Most of the time, you are better off replacing the entire outside unit. That way you have all new parts at least "outside". Just replacing the compressor you usually get only a one year warranty on just the compressor. If you replace the complete unit, you get approx. 5 - 10 year warranty on parts depending on the brand of unit. Be sure whoever you get to do the replacement really does a good job cleaning up the refigerant lines and installs filter driers on both suction and liquid lines. Proper cleanup on a burnout like this is crucial.
    I had a customer reimbursed by pwr co for a cond replacement and some electronics but it was a blown transformer near his house.

  9. #9
    Join Date
    Jun 2009
    Location
    Central Texas
    Posts
    47
    Why did the fan stop running? Was it because of a low voltage caused by the short? Or did a dead fan motor cause the compressor to overheat. You might want to invest in a second opinion before condemning the equipment.

  10. #10
    Join Date
    Jun 2007
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    Here. I'm right here i tell you!
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    Smile

    SOme brands have a no fault warranty that if you replace the indoor coil also they will replace the entire condensing unit if the compressor fails under warranty. I know nordyne does this. I have put in a few of their units and they did real good. Not bad for the money. Plus you are better off replacing the coil also since its never good to mix match. Always wondered why people used Aspen coils since they don't make entire systems. Or even worse ,,, Summit. Keep it all the same Mfg and it will be alot better in the long run. Check on the no fault replacement warranty.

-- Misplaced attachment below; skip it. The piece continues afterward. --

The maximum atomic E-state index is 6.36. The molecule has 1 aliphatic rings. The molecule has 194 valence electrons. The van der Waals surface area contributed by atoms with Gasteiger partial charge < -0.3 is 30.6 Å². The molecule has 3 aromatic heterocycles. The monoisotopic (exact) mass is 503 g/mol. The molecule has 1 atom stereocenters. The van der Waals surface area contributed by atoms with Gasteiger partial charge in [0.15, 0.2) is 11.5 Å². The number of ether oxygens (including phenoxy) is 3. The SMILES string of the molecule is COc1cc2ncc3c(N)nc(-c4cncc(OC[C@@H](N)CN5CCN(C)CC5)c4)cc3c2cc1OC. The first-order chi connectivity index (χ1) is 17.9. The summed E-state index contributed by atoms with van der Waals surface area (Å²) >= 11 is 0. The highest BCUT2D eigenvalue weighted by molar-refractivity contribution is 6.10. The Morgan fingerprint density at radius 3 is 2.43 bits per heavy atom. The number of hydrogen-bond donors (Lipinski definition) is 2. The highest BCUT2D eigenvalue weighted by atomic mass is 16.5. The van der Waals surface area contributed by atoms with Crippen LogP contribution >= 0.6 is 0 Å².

11. #11
    Join Date
    Jul 2009
    Location
    Windsor Mill, Maryland.
    Posts
    158
    A brownout is a temporary interruption of power service in which the electric power is reduced, rather than being cut as is the case with a blackout. Lights may flicker and dim during a brownout, and the event also often wreaks havoc with electrical appliances such as computers. One could consider a brownout the opposite of a power surge, an electrical event in which a sudden burst of power enters the system.

    There are a wide ranges of causes for brownouts. Just like blackouts, overloads on the electrical system can trigger a brownout, as the generating facility is unable to provide enough power. It can also occur when events such as storms disrupt the distribution grid, or when there are other problems in the system. Brownouts can last for a few seconds or a few hours, depending on the type of brownout and how quickly a power utility can get full power running again. This condition can cause compressor damage in HVAC systems.
    Last edited by Ti Llaves; 07-29-2009 at 08:19 PM. Reason: Corrections.

  12. #12
    Join Date
    Apr 2009
    Location
    Pan Handle, Fl
    Posts
    600
    Quote Originally Posted by glockdoc View Post
    Why did the fan stop running? Was it because of a low voltage caused by the short? Or did a dead fan motor cause the compressor to overheat. You might want to invest in a second opinion before condemning the equipment.
    I'm with Gdoc, if the fan is not turning that compressor is going to scream. Rapid changes in power will smoke a capacitor in a heart beat. Since u are getting other quotes have them verify that the compressor is in fact shorted. Most of the compressors I have found shorted to ground trip the breaker faster than you can reset it. Good luck.
    Insanity: Doing the same thing over and over again expecting a different outcome!

  13. #13
    Quote Originally Posted by Willserve View Post
    I'm with Gdoc, if the fan is not turning that compressor is going to scream. Rapid changes in power will smoke a capacitor in a heart beat. Since u are getting other quotes have them verify that the compressor is in fact shorted. Most of the compressors I have found shorted to ground trip the breaker faster than you can reset it. Good luck.
    Yes, if I turn the breaker back on, it trips almost instantly.